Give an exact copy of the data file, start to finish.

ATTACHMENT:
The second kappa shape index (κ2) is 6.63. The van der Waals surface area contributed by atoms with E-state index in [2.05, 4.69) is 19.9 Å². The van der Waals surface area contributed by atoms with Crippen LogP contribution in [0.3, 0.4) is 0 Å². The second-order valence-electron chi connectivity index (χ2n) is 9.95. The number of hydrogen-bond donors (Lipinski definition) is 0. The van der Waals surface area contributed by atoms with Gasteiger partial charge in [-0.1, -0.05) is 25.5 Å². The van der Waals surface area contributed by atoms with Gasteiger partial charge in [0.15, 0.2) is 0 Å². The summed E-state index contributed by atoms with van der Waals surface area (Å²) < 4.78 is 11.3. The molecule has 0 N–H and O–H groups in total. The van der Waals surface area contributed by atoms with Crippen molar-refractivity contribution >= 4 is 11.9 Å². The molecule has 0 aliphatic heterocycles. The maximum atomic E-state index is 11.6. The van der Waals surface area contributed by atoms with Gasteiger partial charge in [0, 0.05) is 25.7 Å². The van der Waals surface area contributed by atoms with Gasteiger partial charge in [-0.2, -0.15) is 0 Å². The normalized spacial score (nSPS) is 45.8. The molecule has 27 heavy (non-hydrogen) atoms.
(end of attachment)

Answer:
The second kappa shape index (κ2) is 6.63. The van der Waals surface area contributed by atoms with E-state index in [2.05, 4.69) is 19.9 Å². The van der Waals surface area contributed by atoms with Crippen LogP contribution in [0.3, 0.4) is 0 Å². The second-order valence-electron chi connectivity index (χ2n) is 9.95. The number of hydrogen-bond donors (Lipinski definition) is 0. The van der Waals surface area contributed by atoms with Gasteiger partial charge in [-0.1, -0.05) is 25.5 Å². The van der Waals surface area contributed by atoms with Gasteiger partial charge in [0.15, 0.2) is 0 Å². The summed E-state index contributed by atoms with van der Waals surface area (Å²) < 4.78 is 11.3. The molecule has 0 N–H and O–H groups in total. The van der Waals surface area contributed by atoms with Crippen molar-refractivity contribution >= 4 is 11.9 Å². The molecule has 0 aliphatic heterocycles. The maximum atomic E-state index is 11.6. The van der Waals surface area contributed by atoms with Gasteiger partial charge in [0, 0.05) is 25.7 Å². The van der Waals surface area contributed by atoms with Gasteiger partial charge in [-0.2, -0.15) is 0 Å². The normalized spacial score (nSPS) is 45.8. The molecule has 27 heavy (non-hydrogen) atoms.